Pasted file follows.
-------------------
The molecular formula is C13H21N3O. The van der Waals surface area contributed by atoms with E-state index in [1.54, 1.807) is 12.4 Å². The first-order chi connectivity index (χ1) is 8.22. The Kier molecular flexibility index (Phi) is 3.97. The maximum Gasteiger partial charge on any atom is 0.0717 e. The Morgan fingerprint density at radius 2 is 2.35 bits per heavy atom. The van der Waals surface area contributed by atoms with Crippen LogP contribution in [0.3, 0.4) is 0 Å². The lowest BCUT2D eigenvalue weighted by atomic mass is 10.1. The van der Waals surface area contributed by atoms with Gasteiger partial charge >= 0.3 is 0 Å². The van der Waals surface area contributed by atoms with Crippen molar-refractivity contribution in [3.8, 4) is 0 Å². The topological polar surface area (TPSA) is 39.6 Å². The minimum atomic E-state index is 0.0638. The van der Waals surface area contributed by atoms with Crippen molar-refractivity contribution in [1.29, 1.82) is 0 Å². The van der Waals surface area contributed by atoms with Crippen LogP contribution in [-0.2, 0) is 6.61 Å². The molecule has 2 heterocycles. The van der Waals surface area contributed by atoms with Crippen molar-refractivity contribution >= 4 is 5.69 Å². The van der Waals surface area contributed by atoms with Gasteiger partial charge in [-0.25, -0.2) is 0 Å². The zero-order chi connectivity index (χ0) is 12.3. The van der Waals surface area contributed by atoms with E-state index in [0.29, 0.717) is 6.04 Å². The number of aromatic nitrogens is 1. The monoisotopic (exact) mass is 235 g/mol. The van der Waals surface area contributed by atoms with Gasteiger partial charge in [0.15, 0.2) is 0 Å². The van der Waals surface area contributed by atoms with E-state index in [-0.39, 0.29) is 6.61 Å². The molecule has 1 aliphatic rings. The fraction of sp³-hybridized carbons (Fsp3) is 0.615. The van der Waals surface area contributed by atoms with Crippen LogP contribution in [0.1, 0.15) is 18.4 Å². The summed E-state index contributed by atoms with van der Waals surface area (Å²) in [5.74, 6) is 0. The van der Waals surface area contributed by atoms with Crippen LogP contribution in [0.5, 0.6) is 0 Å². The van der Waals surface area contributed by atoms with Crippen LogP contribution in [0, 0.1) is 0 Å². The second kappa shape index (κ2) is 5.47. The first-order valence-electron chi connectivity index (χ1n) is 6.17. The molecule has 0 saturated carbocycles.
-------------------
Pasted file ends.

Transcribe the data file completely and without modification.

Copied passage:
The molecular formula is C13H21N3O. The van der Waals surface area contributed by atoms with E-state index in [1.54, 1.807) is 12.4 Å². The first-order chi connectivity index (χ1) is 8.22. The Kier molecular flexibility index (Phi) is 3.97. The maximum Gasteiger partial charge on any atom is 0.0717 e. The Morgan fingerprint density at radius 2 is 2.35 bits per heavy atom. The van der Waals surface area contributed by atoms with Crippen LogP contribution in [0.3, 0.4) is 0 Å². The lowest BCUT2D eigenvalue weighted by atomic mass is 10.1. The van der Waals surface area contributed by atoms with Gasteiger partial charge >= 0.3 is 0 Å². The van der Waals surface area contributed by atoms with Crippen molar-refractivity contribution in [3.8, 4) is 0 Å². The topological polar surface area (TPSA) is 39.6 Å². The minimum atomic E-state index is 0.0638. The van der Waals surface area contributed by atoms with Crippen molar-refractivity contribution in [1.29, 1.82) is 0 Å². The van der Waals surface area contributed by atoms with Crippen LogP contribution in [-0.2, 0) is 6.61 Å². The molecule has 2 heterocycles. The van der Waals surface area contributed by atoms with Crippen molar-refractivity contribution >= 4 is 5.69 Å². The van der Waals surface area contributed by atoms with Gasteiger partial charge in [-0.25, -0.2) is 0 Å². The zero-order chi connectivity index (χ0) is 12.3. The van der Waals surface area contributed by atoms with E-state index in [0.29, 0.717) is 6.04 Å². The number of aromatic nitrogens is 1. The monoisotopic (exact) mass is 235 g/mol. The van der Waals surface area contributed by atoms with Gasteiger partial charge in [0.15, 0.2) is 0 Å². The van der Waals surface area contributed by atoms with E-state index in [-0.39, 0.29) is 6.61 Å². The molecule has 1 aliphatic rings. The fraction of sp³-hybridized carbons (Fsp3) is 0.615. The van der Waals surface area contributed by atoms with Crippen LogP contribution in [0.1, 0.15) is 18.4 Å². The summed E-state index contributed by atoms with van der Waals surface area (Å²) in [5.74, 6) is 0. The van der Waals surface area contributed by atoms with Crippen LogP contribution in [0.5, 0.6) is 0 Å². The van der Waals surface area contributed by atoms with Crippen LogP contribution in [0, 0.1) is 0 Å². The second kappa shape index (κ2) is 5.47. The first-order valence-electron chi connectivity index (χ1n) is 6.17. The molecule has 0 saturated carbocycles.